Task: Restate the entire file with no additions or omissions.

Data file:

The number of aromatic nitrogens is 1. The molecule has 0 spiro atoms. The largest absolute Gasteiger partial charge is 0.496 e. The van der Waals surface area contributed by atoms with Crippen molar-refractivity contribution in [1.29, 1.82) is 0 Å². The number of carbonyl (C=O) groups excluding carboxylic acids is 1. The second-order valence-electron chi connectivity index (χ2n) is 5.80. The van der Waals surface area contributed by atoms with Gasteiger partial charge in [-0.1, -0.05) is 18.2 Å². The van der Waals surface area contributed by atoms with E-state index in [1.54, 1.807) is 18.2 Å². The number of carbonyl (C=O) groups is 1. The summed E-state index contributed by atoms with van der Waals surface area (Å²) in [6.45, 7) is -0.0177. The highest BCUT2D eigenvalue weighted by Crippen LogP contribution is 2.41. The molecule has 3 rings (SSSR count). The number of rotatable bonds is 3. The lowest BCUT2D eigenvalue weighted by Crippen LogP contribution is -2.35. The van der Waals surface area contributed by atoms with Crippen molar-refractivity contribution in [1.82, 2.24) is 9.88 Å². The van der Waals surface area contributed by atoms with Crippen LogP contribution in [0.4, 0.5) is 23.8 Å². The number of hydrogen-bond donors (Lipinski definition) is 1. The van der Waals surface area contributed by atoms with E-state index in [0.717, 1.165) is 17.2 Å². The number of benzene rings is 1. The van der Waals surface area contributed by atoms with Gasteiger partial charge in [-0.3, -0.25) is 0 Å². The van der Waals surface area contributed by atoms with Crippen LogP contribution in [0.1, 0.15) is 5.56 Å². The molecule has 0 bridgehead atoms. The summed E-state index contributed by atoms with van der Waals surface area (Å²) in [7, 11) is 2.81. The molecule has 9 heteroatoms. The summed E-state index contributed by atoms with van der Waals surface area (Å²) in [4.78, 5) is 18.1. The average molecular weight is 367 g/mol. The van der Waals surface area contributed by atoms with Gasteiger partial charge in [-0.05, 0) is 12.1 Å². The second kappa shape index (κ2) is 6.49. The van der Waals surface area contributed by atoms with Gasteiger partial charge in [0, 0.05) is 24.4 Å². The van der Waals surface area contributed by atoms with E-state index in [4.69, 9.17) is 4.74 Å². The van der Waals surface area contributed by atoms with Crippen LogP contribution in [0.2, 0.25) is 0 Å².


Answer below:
The number of aromatic nitrogens is 1. The molecule has 0 spiro atoms. The largest absolute Gasteiger partial charge is 0.496 e. The van der Waals surface area contributed by atoms with Crippen molar-refractivity contribution in [1.29, 1.82) is 0 Å². The number of carbonyl (C=O) groups excluding carboxylic acids is 1. The second-order valence-electron chi connectivity index (χ2n) is 5.80. The van der Waals surface area contributed by atoms with Gasteiger partial charge in [-0.1, -0.05) is 18.2 Å². The van der Waals surface area contributed by atoms with E-state index in [1.54, 1.807) is 18.2 Å². The number of carbonyl (C=O) groups is 1. The summed E-state index contributed by atoms with van der Waals surface area (Å²) in [6.45, 7) is -0.0177. The highest BCUT2D eigenvalue weighted by Crippen LogP contribution is 2.41. The molecule has 3 rings (SSSR count). The number of rotatable bonds is 3. The lowest BCUT2D eigenvalue weighted by Crippen LogP contribution is -2.35. The van der Waals surface area contributed by atoms with Crippen molar-refractivity contribution in [1.82, 2.24) is 9.88 Å². The van der Waals surface area contributed by atoms with Crippen LogP contribution in [0.4, 0.5) is 23.8 Å². The number of hydrogen-bond donors (Lipinski definition) is 1. The van der Waals surface area contributed by atoms with E-state index in [0.717, 1.165) is 17.2 Å². The number of benzene rings is 1. The van der Waals surface area contributed by atoms with Gasteiger partial charge in [-0.3, -0.25) is 0 Å². The van der Waals surface area contributed by atoms with Crippen LogP contribution in [0.1, 0.15) is 5.56 Å². The molecule has 0 bridgehead atoms. The summed E-state index contributed by atoms with van der Waals surface area (Å²) in [7, 11) is 2.81. The molecule has 9 heteroatoms. The summed E-state index contributed by atoms with van der Waals surface area (Å²) in [4.78, 5) is 18.1. The average molecular weight is 367 g/mol. The van der Waals surface area contributed by atoms with Gasteiger partial charge in [-0.05, 0) is 12.1 Å². The second kappa shape index (κ2) is 6.49. The van der Waals surface area contributed by atoms with Gasteiger partial charge in [0, 0.05) is 24.4 Å². The van der Waals surface area contributed by atoms with E-state index in [4.69, 9.17) is 4.74 Å². The van der Waals surface area contributed by atoms with Crippen LogP contribution in [0.2, 0.25) is 0 Å².